Jaded humpmasters turn to women

From ANIMAL PEOPLE, March 1998:

SYDNEY––Australian Camel Racing
Association president Kevin Handley on February
5 reportedly failed to win an exemption from the
Equal Opportunity Act which would have allowed
ACRA to recruit “young attractive female riders”
to race camels in the United Arab Emirates––at
invitation, Handley said, of the UAE ambassador.
According to Manika Naidoo of the
Sydney Morning Herald, UAE embassy officials
had “hand-picked” 20 Australian women, most
with no previous camel-riding experience, and
hope to recruit up to 40 more within two years.
“Handley told the Anti-Discrimination
Tribunal that applicants had to be attractive and
female because the idea behind the scheme was to
promote women jockeys and counter camel racing’s
male-dominated image,” Naidoo wrote. “He
said if spectators saw pretty young females riding
camels, it would destroy the popular view of the
animals as ‘untrustworthy, stinking, and arrogant,’
and of riders being ‘bearded and backward
beer-drinking boozers.’”

But as a Moslem nation, the UAE by
law doesn’t tolerate beer-drinking boozers.
Further, the ACRA/UAE scheme
emerged only 125 days after police in Bangalore,
Delhi and Madras, India, arrested one Abdul
Malek Patwari and rescued more than 60 children
he was allegedly illegally taking to the UAE for
use as camel jockeys. Use of jockeys younger than
age 14 was banned by the UAE in 1993, but the
law has reportedly been poorly enforced.
“They come from the poorest villages,”
along the India/Bangladesh border,” Stephen Grey
of the London Sunday Times reported. “Their parents
sacrifice land and jewelry to send them overseas
in search of a better life. Instead of finding
opportunities and affluence, they are condemned
to cruelty and terror. As young as five, they are
tied to camels for illegal racing on which huge
sums are gambled, according to Indian authorities.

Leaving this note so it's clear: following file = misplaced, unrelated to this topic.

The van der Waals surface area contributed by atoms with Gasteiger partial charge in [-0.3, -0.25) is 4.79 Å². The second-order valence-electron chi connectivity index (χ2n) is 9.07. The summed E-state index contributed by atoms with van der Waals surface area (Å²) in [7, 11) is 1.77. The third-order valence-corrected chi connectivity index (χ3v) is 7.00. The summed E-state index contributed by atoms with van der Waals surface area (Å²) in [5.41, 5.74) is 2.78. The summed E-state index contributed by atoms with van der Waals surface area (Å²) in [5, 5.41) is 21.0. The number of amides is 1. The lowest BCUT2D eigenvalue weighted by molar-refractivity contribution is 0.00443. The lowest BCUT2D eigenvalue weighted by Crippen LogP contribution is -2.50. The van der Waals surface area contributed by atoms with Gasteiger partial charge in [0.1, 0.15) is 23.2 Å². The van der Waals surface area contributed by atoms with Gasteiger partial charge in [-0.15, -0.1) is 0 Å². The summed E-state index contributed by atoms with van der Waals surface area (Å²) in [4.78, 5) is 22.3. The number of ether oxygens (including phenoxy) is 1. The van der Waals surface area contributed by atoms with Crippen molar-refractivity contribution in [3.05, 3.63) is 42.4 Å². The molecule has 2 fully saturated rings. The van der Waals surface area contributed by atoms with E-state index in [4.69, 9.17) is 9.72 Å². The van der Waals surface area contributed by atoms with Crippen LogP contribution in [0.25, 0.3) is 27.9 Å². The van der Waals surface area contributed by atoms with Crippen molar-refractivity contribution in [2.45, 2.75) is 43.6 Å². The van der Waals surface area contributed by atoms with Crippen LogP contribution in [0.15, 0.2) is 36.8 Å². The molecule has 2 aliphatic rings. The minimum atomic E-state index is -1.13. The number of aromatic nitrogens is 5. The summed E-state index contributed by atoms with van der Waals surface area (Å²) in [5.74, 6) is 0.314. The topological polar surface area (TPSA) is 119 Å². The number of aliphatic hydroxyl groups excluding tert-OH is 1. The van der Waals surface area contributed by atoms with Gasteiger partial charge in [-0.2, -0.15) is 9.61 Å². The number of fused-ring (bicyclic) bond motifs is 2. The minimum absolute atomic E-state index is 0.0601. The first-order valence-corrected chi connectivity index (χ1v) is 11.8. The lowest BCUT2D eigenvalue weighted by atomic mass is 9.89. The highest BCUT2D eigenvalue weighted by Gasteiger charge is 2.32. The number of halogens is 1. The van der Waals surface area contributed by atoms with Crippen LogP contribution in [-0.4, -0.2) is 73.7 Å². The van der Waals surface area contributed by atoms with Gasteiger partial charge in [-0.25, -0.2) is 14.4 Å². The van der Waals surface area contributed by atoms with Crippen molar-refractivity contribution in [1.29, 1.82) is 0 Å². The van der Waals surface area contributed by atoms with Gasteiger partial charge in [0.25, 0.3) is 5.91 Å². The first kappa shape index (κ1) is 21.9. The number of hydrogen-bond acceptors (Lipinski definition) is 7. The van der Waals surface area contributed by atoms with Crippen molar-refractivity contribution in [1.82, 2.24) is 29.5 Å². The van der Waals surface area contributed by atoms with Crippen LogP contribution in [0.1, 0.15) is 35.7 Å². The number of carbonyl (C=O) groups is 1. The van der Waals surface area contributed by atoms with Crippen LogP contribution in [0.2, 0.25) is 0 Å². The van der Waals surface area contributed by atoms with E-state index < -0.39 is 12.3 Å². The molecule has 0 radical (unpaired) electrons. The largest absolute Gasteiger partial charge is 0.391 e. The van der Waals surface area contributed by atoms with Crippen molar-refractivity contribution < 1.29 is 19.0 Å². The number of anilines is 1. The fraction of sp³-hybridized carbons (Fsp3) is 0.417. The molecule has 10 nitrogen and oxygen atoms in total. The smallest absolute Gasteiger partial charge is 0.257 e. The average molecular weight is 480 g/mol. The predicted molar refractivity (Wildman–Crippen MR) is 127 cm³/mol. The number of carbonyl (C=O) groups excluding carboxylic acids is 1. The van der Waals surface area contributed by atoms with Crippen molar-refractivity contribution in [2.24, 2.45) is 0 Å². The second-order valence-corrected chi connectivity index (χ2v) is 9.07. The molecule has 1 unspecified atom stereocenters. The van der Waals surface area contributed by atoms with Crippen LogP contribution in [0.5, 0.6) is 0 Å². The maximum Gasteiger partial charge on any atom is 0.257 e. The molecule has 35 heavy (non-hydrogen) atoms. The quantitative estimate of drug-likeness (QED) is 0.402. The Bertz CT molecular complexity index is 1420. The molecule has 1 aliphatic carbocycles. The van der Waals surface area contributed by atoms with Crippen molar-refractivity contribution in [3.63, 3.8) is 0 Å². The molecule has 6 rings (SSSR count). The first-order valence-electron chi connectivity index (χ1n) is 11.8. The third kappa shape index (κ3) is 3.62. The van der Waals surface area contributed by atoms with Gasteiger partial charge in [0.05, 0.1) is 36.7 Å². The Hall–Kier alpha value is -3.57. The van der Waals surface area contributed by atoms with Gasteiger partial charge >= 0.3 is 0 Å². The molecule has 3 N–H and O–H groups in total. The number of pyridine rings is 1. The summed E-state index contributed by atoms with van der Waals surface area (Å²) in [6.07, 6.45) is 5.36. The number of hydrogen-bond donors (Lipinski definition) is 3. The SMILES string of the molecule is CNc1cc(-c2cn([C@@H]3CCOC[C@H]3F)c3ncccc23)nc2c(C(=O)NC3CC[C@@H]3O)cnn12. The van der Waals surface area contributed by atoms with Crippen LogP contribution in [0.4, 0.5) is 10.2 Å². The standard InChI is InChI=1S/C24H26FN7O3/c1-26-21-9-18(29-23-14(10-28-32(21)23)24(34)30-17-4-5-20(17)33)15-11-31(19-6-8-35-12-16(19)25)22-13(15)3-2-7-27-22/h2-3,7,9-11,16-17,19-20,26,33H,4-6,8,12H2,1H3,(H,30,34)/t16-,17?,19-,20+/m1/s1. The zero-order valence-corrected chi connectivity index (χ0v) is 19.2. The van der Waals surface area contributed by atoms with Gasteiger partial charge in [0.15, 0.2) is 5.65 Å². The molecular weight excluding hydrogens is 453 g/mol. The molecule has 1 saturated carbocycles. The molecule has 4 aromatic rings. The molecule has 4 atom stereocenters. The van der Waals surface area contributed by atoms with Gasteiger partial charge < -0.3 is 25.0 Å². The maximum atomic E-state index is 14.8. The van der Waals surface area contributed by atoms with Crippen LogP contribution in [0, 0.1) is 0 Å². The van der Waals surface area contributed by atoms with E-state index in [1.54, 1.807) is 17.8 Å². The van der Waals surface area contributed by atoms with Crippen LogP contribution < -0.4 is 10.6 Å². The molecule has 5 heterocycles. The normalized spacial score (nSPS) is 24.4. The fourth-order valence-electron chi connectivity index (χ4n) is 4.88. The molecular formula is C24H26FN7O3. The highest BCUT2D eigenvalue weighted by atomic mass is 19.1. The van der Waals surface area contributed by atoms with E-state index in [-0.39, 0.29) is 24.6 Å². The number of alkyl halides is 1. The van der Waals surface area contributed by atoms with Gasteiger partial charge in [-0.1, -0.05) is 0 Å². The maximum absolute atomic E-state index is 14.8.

Their shrieks spur the camels to speeds of 40 miles
per hour or more. Those who are too afraid to participate
are beaten, according to the Centre of
Concern for Child Labour, which has collected
statements from witnesses. Many are starved by
trainers to prevent them from gaining weight.
Some have been seriously injured in falls; others
dragged to their deaths,” Grey continued.
“Officials believe the arrests have revealed a virtual
slave trade that has sprung up across India, following
a tightening of emigration restrictions in
Bangladesh, which had previously been the main
source of camel jockeys.”
The children are used in other ways, too.
“The authorities in Bombay said some of the
youngest children being sent to the Gulf, including
toddlers, were destined to join begging rackets,”
Grey reported. “‘The typical age range of the children
is from five to 12 years old,’ said Atiqur
Rahman, of the Bangladesh High Commission in
Delhi. ‘Girls are used for the flesh trade and the
boys for camel racing.’”
Soon after Grey’s account appeared,
British videographers Kate Blewett and Brian
Woods brought footage back from the UAE, Abu
Dhabi, and Dubai which Julia Llewellyn Smith of
the London Sunday Telegraph described as showing
“boys estimated to be between ages two and
five, racing camels in front of expatriate workers
and Arabian shieks. The children have no control
over the camels, but are employed merely to
scream and whip them to make them run faster.
According to a trainer interviewed by Blewett and
Woods,” who previously videotaped alleged atrocities
in Chinese orphanages, the children “sometimes
still have a milk bottle in their hand when
they’re carried off” the plane that brings them to
the UAE. “The children sleep five to a room on
the floor of corrugated iron huts,” Smith continued,
“where temperatures fluctuate between boiling
in the day and freezing at night. When they are
too old to ride, their visas are taken away. They
must then either merge into the UAE’s illegal
immigrant population, or return to Bangladesh,
having only dim memories of their families and
having forgotten the language.”
Woods told Smith that, “The camels are
treated far better than the children. They are
housed luxuriously, fed plentifully, and when they
are sick they attend special hospitals.”
The Blewett/Woods video aired at least
twice on British television in early December 1997.
The Handley scheme appeared to be at
least the second attempt of the UAE camel-racing
industry to find young women jockeys. A recruiting
drive in Germany in mid-1997 attracted 20
women, ages 18-23, 12 of whom competed before
40,000 spectators near Berlin on August 17 in an
event billed as Europe’s first camel race.

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